When you boil it all down, lighting is a technical art and a science. It is used to make an environment highly appealing and functional. When it is used correctly, lighting provides aesthetical elements that motivate, energize, and even calm those who use a facility. Keep in mind that lighting today is much more efficient and cost effective. Engineers and architects calculate the amount of daylight received in an internal space along with the planned lighting to determine if there is adequate benefit to the lighting design. This calculation combined with other key factors such as surface materials, furniture, paint, and wall textures help to determine the effect lighting will have on a designed space.

So with these entry facts in mind, where should you start in regards to providing a good lighting design? Usually, the best place to start is with the basics and with learning about the various light sources and how they work to create a more productive environment. It is always wise to express your needs and desires up front to the lighting engineer, who will be helping you design your facility.

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It is also important to understand the options you have regarding available lighting fixtures and lamp sources. By planning your design for the right kind of illumination, you’ll have a better understanding of what the space is going to look like when it is completed. Plus, the right lighting makes a tremendous statement about how your building and employees will function and work together.

The following is an overview of lighting sources, fixtures, and even the problems that may need to be addressed with older fixtures. This simple but very important information also answers questions that include: What is the color temperature (Kelvin) rating of the bulb? What is the color-rendering index (CRI) that determines if colors in a room are truly the colors the eye perceives? This very basic information will help you think through your lighting choices for every area of your new or renovated facility.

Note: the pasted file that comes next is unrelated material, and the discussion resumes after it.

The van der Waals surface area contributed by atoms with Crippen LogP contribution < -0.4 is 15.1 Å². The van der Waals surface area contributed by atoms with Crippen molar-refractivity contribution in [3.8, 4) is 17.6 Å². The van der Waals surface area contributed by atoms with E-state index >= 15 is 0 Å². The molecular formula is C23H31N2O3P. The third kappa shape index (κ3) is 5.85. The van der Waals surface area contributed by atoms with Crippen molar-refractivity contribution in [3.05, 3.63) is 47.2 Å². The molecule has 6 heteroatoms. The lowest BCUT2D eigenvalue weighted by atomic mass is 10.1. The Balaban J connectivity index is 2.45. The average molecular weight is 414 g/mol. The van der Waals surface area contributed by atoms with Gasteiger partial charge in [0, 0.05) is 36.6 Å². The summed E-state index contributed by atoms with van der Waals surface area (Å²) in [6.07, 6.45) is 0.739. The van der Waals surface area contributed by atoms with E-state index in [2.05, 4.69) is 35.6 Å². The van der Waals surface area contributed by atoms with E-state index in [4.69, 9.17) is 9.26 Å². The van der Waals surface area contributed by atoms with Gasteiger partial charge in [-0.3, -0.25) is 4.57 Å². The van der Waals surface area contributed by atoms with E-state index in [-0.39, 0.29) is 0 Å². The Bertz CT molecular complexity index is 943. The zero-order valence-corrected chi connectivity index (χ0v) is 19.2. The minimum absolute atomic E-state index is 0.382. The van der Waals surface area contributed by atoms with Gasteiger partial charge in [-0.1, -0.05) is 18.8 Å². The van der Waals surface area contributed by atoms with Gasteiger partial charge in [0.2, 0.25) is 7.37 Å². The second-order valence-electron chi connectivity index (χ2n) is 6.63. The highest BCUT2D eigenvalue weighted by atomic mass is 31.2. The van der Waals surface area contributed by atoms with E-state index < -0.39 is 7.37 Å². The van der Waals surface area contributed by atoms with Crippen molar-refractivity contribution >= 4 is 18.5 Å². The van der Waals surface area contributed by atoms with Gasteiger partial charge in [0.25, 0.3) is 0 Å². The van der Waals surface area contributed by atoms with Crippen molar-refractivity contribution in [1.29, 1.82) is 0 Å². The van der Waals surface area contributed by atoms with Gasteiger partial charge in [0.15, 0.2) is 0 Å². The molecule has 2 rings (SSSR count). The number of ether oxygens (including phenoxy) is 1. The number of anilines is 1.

Just the Basics —

Lumen output, color temperatures, CRI ratings, beam spread, lamp life depreciation, and rated lamp life can all dramatically affect your design. However, with the help of photometric software, you can visualize what a proposed design will look like even before it’s started.

  • Lumen – The total amount of visible light emitted from a source in a particular direction. The higher the lumens the brighter the light source is. Typically one lumen equals one candela (or foot-candle). A candela is equivalent to the light emitted from a single candle burning.
  • Color Temperature (Kelvin) – This determines the “warmness” or “coolness” of a particular lamp measured in Kelvin’s. The lower Kelvin ratings give a warmer appearance. The higher Kelvin ratings give a cooler appearance. Warmer colors typically emit a more orange to yellow appearance while cooler colors typically emit a more blue to pink appearance. Daylight is a mixture of both cool and warm colors.
  • Color Rendering Index (CRI) – The ability of a lamp to render the color of an object in a normal and natural way. Typically measured from 0-100. The higher the rating, the better the color appearance of an object. Lower ratings may give an object a false color appearance (a beige wall may look gray under certain lighting, for example)
  • Beam Spread – The total angle of a projected beam of light.
  • Lamp Life Depreciation – This measures the overall lumen depreciation level over the life of a particular lamp.
  • Rated Lamp Life – The actual number of hours a particular lamp will burn before failing
  • Photometric – Actual candela (foot-candle) plots that can be placed on a floor plan for a particular light fixture. There are thousands of different types of photometric files that are specific to a particular fixture. These files are called .IES files, which are certified by the Illuminating Engineering Society of North America (IESNA) and are entered into lighting calculation software.

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Types of Light Sources

There are a wide variety of light sources available to illuminate a particular space. However, there is no “one size fits all” category. Some sources are better suited for certain environments rather than others.